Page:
Layer 2 Tunneling Protocol (L2TP)
The L2TP and IPsec protocols combine their best individual features to create a highly secure VPN client. L2TP generates the tunnel providing channel security and data integrity checks which insure all of the packets have arrived and provides confirmation that the tunnel itself has not been compromised.
Transport Layer Security (TLS) and Secure Sockets Layer (SSL): are used all over the internet mainly for the security of online retailers and other service providers. These 2 protocols operate uses what is called a “handshake” method. As you might already know a http://-based SSL connection is always initiated by the client using a URL starting with https:// instead of with http://. At the beginning of an SSL session, an SSL handshake is performed and results in the cryptographic parameters of the session. These are typically “digital certificates”, which is the means by which the two systems are able to exchange encryption keys in order to create the additionally secure connection.
Another frequently used VPN protocol is Secure Shell (SSH). SSH creates both the VPN tunnel and the encryption that protects it. This allows two computers to transfer otherwise unsecured data by routing the traffic from remote fileservers through an encrypted channel. The data itself isn’t encrypted by SSH but the channel its moving through is. SSH connections are created by the SSH client, which forwards traffic from a local port one on the remote server. All data between the two ends of the tunnel flow through these specified ports.
SSH tunnels are the primary means of subverting content filters. For example, if an internet firewall or filter prohibits access to TCP port 80, which handles HTTP (common webpages), all user access to the Internet is cut off. However, by using SSH, the user can forward traffic from port 80 to another on the local machine which will still connect to the remote VPN server’s port 80. So as long as the remote server, somewhere else on the internet, allows outgoing http:// connections, the bypass/bridge will allow the user’s computer to surf webpages. SSH also allows other protocols that could be blocked by an ISP’s firewall, such as those for torrenting, effectively geting past the wall by “wrapping” themselves in the shell of a protocol that the firewall does allow. Some countries prohibit VOIP (Voice over IP) phone connections. A VPN can get the dial tone back.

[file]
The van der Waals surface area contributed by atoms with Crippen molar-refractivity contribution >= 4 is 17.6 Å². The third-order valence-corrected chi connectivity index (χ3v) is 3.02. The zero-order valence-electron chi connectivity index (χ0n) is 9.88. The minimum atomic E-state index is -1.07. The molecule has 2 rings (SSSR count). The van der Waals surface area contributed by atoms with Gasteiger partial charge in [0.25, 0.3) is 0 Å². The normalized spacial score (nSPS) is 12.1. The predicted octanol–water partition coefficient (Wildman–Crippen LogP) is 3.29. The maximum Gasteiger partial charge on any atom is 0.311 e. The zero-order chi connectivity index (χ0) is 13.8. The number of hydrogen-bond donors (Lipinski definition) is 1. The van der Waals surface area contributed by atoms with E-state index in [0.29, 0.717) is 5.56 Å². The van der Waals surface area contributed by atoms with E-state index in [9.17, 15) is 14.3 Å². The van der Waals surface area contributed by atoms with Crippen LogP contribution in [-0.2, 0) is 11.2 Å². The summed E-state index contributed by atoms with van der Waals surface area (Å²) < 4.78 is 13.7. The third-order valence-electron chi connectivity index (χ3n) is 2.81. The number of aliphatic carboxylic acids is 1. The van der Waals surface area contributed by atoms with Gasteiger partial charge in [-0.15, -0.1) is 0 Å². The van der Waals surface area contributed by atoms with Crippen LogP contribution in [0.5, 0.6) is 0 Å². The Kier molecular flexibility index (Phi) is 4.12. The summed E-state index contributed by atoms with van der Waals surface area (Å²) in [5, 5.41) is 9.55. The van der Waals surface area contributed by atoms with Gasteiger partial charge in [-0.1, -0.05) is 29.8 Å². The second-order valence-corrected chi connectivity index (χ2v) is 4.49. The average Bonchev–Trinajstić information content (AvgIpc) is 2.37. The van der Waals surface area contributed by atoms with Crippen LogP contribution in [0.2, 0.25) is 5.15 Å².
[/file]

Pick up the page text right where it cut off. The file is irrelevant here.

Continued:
So whether you are in a work cubicle, a file-sharing downloader, or just don’t want corporations of other creepy people having a full view to your surfing habits, virtual private networks are the best means of securing traffic besides short of sharing data via flash drive back and forth.
In the next 4GoodHosting article, we’ll get more into aspects of data encryption as it is an interesting topic within itself. We’ll also show you how to create your own VPN server by leasing a VPS from us (if you don’t want to use a third-party VPN service).